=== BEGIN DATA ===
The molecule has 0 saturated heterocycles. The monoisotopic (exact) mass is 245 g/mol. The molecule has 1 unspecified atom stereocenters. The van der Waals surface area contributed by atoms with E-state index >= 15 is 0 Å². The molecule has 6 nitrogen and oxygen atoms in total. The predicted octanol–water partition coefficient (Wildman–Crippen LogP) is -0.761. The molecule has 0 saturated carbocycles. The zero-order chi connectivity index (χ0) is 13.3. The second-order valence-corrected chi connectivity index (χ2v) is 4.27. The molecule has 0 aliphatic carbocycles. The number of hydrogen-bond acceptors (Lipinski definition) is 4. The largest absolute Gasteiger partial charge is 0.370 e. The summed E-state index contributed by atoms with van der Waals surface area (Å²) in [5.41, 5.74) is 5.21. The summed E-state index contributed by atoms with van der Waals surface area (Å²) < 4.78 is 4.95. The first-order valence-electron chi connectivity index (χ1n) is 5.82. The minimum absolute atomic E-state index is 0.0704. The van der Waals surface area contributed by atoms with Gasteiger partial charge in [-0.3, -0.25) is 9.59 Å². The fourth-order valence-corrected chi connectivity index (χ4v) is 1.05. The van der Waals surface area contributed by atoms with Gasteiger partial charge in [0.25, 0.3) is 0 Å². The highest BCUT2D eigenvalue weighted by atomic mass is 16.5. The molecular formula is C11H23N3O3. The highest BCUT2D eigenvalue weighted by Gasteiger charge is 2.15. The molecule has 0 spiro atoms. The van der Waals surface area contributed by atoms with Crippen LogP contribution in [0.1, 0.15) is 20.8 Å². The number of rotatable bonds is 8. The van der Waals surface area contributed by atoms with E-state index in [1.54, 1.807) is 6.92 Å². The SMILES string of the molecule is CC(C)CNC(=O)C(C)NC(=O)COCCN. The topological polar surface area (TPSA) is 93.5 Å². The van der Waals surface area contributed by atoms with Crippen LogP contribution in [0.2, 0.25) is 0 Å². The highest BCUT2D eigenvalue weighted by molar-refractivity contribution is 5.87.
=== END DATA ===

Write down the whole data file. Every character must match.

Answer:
The molecule has 0 saturated heterocycles. The monoisotopic (exact) mass is 245 g/mol. The molecule has 1 unspecified atom stereocenters. The van der Waals surface area contributed by atoms with E-state index >= 15 is 0 Å². The molecule has 6 nitrogen and oxygen atoms in total. The predicted octanol–water partition coefficient (Wildman–Crippen LogP) is -0.761. The molecule has 0 saturated carbocycles. The zero-order chi connectivity index (χ0) is 13.3. The second-order valence-corrected chi connectivity index (χ2v) is 4.27. The molecule has 0 aliphatic carbocycles. The number of hydrogen-bond acceptors (Lipinski definition) is 4. The largest absolute Gasteiger partial charge is 0.370 e. The summed E-state index contributed by atoms with van der Waals surface area (Å²) in [5.41, 5.74) is 5.21. The summed E-state index contributed by atoms with van der Waals surface area (Å²) < 4.78 is 4.95. The first-order valence-electron chi connectivity index (χ1n) is 5.82. The minimum absolute atomic E-state index is 0.0704. The van der Waals surface area contributed by atoms with Gasteiger partial charge in [-0.3, -0.25) is 9.59 Å². The fourth-order valence-corrected chi connectivity index (χ4v) is 1.05. The van der Waals surface area contributed by atoms with Gasteiger partial charge in [0.25, 0.3) is 0 Å². The highest BCUT2D eigenvalue weighted by atomic mass is 16.5. The molecular formula is C11H23N3O3. The highest BCUT2D eigenvalue weighted by Gasteiger charge is 2.15. The molecule has 0 spiro atoms. The van der Waals surface area contributed by atoms with Crippen LogP contribution in [0.1, 0.15) is 20.8 Å². The number of rotatable bonds is 8. The van der Waals surface area contributed by atoms with E-state index in [1.54, 1.807) is 6.92 Å². The SMILES string of the molecule is CC(C)CNC(=O)C(C)NC(=O)COCCN. The topological polar surface area (TPSA) is 93.5 Å². The van der Waals surface area contributed by atoms with Crippen LogP contribution in [0.2, 0.25) is 0 Å². The highest BCUT2D eigenvalue weighted by molar-refractivity contribution is 5.87.